Rainfall is a major contributor to the success or failure of these strategies. Today it occurs in two concentrations: Oiyoi (‘big rains’) fall between March and April, and Loru (‘small rains’) fall between October and November. Annual rainfall is only between 300–800mm, meaning that the climate of Mursiland ranges from semi-arid to arid. This places a premium on water, and Mursiland’s roughly oblong-shaped territory is due to it being bounded by rivers. Of these the River Omo is the major waterway, flowing over 1,000km from the Blue Nile and Sobat watersheds in the north to its outlet at Lake Turkana.

But the environment is not static. Instead, Mursiland offers regrettably little climatic certainty for its inhabitants. Such unpredictability makes rain-fed cultivation precarious and the watering of cattle difficult. This increases the Mursi dependency on flood-fed cultivation, which is reliant on highland rainfall to the north. This, too, is erratic, although less so than rainfall in Mursiland, as evidenced by the level of Lake Turkana, which has fluctuated by over 20m in the last century. A general trend of exposure is mirrored throughout the lowlands, with many of the River Omo’s tributaries drying out over the last six millennia.

Platforms, people, and place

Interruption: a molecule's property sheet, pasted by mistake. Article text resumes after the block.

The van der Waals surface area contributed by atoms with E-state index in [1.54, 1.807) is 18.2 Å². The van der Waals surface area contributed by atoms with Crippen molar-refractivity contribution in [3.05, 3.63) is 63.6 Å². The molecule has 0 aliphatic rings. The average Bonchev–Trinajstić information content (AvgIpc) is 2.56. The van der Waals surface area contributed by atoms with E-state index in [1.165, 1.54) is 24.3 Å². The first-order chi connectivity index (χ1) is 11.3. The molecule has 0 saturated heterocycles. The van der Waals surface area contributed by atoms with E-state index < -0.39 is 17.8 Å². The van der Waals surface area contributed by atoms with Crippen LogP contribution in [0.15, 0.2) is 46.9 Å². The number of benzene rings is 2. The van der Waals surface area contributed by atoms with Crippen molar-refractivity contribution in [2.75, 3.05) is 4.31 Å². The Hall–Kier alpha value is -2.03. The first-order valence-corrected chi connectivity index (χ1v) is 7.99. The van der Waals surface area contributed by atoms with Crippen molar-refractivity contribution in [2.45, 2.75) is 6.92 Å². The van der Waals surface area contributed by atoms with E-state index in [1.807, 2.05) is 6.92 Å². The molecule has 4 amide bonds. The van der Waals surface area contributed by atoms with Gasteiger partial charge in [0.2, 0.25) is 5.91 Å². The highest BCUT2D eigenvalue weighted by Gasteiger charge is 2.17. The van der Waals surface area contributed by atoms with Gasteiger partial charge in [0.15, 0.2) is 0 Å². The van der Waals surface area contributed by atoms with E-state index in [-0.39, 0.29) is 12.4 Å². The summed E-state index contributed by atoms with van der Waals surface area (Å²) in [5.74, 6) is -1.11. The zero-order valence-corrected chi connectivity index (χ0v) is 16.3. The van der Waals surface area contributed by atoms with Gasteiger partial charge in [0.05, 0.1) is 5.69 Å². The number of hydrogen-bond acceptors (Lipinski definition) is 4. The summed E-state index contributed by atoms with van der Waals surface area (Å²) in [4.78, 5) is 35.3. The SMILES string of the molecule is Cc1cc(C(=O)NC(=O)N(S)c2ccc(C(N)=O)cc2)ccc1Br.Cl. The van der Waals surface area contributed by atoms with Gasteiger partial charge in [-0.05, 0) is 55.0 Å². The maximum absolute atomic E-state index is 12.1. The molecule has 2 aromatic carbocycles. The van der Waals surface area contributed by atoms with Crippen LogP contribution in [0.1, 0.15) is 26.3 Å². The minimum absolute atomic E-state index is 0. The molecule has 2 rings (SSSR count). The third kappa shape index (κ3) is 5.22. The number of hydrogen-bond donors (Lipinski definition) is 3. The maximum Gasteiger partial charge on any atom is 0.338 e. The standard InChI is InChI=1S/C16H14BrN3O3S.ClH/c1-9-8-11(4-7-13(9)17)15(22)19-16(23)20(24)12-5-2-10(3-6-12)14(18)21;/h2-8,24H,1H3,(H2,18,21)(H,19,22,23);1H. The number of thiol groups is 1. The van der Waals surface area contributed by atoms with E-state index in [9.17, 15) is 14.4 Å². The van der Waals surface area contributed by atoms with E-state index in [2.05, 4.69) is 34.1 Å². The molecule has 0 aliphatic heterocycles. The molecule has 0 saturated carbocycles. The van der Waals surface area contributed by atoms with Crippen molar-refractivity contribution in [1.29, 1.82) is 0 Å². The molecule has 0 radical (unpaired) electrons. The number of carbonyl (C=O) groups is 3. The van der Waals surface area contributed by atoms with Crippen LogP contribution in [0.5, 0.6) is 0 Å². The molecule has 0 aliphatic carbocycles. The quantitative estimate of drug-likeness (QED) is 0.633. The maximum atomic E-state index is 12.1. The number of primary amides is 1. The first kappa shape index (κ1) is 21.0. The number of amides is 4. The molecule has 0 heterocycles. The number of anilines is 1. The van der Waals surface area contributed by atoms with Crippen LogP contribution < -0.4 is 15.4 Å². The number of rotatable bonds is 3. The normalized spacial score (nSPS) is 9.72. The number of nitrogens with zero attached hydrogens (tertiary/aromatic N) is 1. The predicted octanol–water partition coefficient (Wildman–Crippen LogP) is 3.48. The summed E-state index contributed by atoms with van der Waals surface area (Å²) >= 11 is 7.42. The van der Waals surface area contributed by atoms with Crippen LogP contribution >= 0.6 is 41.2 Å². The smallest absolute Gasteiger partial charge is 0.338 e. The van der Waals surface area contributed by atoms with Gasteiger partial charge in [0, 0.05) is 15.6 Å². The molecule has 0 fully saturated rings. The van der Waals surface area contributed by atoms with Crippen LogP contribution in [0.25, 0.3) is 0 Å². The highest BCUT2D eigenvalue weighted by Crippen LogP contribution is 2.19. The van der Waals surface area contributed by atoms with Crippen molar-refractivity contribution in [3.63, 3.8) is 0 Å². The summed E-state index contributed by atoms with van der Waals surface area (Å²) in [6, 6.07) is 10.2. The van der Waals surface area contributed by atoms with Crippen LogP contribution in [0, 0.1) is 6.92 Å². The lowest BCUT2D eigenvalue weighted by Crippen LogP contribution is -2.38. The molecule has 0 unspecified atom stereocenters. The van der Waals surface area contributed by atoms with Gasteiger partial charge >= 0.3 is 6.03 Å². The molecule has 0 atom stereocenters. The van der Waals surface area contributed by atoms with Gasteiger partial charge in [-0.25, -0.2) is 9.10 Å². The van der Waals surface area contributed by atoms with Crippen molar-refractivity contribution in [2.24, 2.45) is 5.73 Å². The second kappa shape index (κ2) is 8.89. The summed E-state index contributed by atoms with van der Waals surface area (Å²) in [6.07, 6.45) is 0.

From the outset, the archaeology seemed to fit with an environment that is becoming increasingly arid. Material evidence was found that, according to local tradition, was the product of more settled occupation and a wetter landscape in the past. Central to this is the Mursi interpretation of a cluster of elaborate megalithic features on the lower slopes of the Arichukgirong (literally ‘snout of the bull’) Hills near the settlement of Dirikoro. The Mursi call these features benna kulugto (‘stone circles’) and believe they were ancient house floors, or platforms, built to lift dwellings above ground and provide a refuge from surface water. The Mursi also contend that they were made by previous inhabitants of the landscape, the fate of whom was uncertain. Whilst the location was originally reported by the anthropologist David Turton in 1973, the first detailed investigation was undertaken by our team. This proved to be our ‘cool’ place, not climatically but archaeologically. No other example of this fascinating architectural form has been reported from sub-Saharan Africa.

During our first encounter with the Mursi they denied that the platforms held any significance to contemporary life or general tribal identity. Despite this, the monuments lie within an area of the landscape considered sacred. The local name Dirikoro means ‘black earth’, a commodity found in pockets across the landscape. Such black earth is regarded as ‘good for spiritual things’ and the name itself is considered ‘powerful’. Moreover, the black earth is frequently used in ceremonial activities, and can be found daubed on the bodies of warriors, or revered for its healing properties.


This article is an extract from the full article published in World Archaeology Issue 46. Click here to subscribe

Leave a Reply